7. Prepare yourself a tray for the next part. You’ll need one that’s roughly 35cm by 25cm, lined with a piece of parchment paper and drizzled with olive oil.
  8. When your dough has puffed up nicely, transfer the dough ball onto your oiled tray. Press with your fingertips to spread the dough out really well.
  9. Now arrange your beetroot all over the top, pushing pieces down into the dough with your fingertips, and pour the remaining herb oil over the top.
  10. Rest the dough, uncovered for 45-60 minutes, and at some point during this time, preheat the oven to 180°C Fan/Gas Mark 5 with an empty deep tray in the bottom
  11. When you are ready to bake, boil a kettle of water, and sprinkle your sea salt over the top or your dough.
  12. Carefully place your focaccia into the oven, pour about 1cm deep of water from the kettle into the hot tray and shut the oven door. Bake for 30 minutes.
  13. Slide a knife underneath the focaccia and tip it up to peep underneath. When the focaccia is golden all over the base it is ready. If it’s still a little pale in the centre, bake for longer, 5 minutes extra at a time until it’s done.
  14. Transfer the focaccia to a wire rack, and drizzle well with olive oil. Leave to cool before tucking in!

 

 

You can find out more about Jack and what he does on his website, as well as getting more tips, recipes and advice – and we’d thoroughly recommend that you do!

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Our Growers: Tablehurst Farm

Chris has been volunteering and working with Tablehurst farm for twenty years. We’ve spoken to him about how the farm has developed since he first fell in love with it back in 1997.  If you’re ever near Forest Row in Sussex, be sure to stop by and visit their farm shop. (I KNOW that I shouldn’t tell you about it, but the farm is just so beautiful!)

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When did you get involved with Tablehurst Farm? What was your role then and how has that role developed?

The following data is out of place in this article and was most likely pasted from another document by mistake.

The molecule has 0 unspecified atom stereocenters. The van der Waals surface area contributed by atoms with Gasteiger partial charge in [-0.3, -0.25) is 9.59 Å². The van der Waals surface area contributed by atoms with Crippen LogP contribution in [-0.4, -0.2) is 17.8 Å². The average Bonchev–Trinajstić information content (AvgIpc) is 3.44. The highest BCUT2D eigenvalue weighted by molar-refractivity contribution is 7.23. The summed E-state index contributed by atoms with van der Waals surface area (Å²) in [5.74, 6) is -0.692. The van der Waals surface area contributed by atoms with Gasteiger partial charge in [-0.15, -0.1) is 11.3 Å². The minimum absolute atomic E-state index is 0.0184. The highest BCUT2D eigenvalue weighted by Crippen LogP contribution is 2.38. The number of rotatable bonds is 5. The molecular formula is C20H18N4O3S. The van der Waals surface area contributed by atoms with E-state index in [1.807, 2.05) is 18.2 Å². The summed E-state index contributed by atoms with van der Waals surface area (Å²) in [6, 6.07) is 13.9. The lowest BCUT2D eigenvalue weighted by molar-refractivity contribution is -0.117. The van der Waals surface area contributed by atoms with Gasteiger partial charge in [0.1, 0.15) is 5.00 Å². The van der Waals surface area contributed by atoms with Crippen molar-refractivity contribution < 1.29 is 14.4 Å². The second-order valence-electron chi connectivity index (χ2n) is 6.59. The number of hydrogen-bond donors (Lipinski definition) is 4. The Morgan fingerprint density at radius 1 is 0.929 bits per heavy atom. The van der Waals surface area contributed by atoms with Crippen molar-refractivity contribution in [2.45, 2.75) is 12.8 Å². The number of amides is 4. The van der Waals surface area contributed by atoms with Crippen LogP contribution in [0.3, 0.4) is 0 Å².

In 1997 (approx.) I attended an open day at Tablehurst with my wife and two toddlers, and fell in love with the farm. What struck me was that this big event felt more like a gift to the community than an attempt to extract money (despite the fact that there was a cost to enter). It made it stand apart from other rural fairs and the like, and after that, I just stayed. I have been a member of the Co-op committee which owns the farm; chair of the Co-op committee for four years; a volunteer member of the Tablehurst management team for a couple of years; one of the organisers of a later open day, frequent participant in volunteer work days, walks, talks and a study group about biodynamic farming; newsletter editor for about ten years; and a customer throughout! I became a volunteer non-executive director of Tablehurst at the beginning of 2016, and then took a job at the farm in February of this year.

 

How would you describe Biodynamic in your own words, being around it all the time?

Tablehurst Farm strives to meet biodynamic standards in all of our farming and gardening. A biodynamic farm is viewed as a single, self-supporting organism. We seek to create and nurture a diverse farm ecosystem, to build long term soil fertility, to use our own manure and compost, to grow all our own animal feeds, and to minimise external inputs to the farm. Special preparations made from fermented manure, minerals and herbs are used to help restore and harmonize the vital life forces of the farm. In the long term, we hope to work towards self-sufficiency in energy supply as well.

Biodynamic farms recognise that a sustainable farm organism cannot be created and maintained without a strong focus on the social aspect as well as the agriculture. It is for this reason that biodynamic farms have been at the forefront of the community supported agriculture movement, which is of such central importance to both our farms. We aim to create healthy communities of workers on the farms, and to engage with the wider community of visitors, supporters, shareholders and customers who make a connection with the farms. For the same reason, we work hard to explain what we are doing, and why we are doing it, to as many people as possible.

 

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Do you see any evidence that customers and visitors’ attitudes have changed towards organic, locally grown food?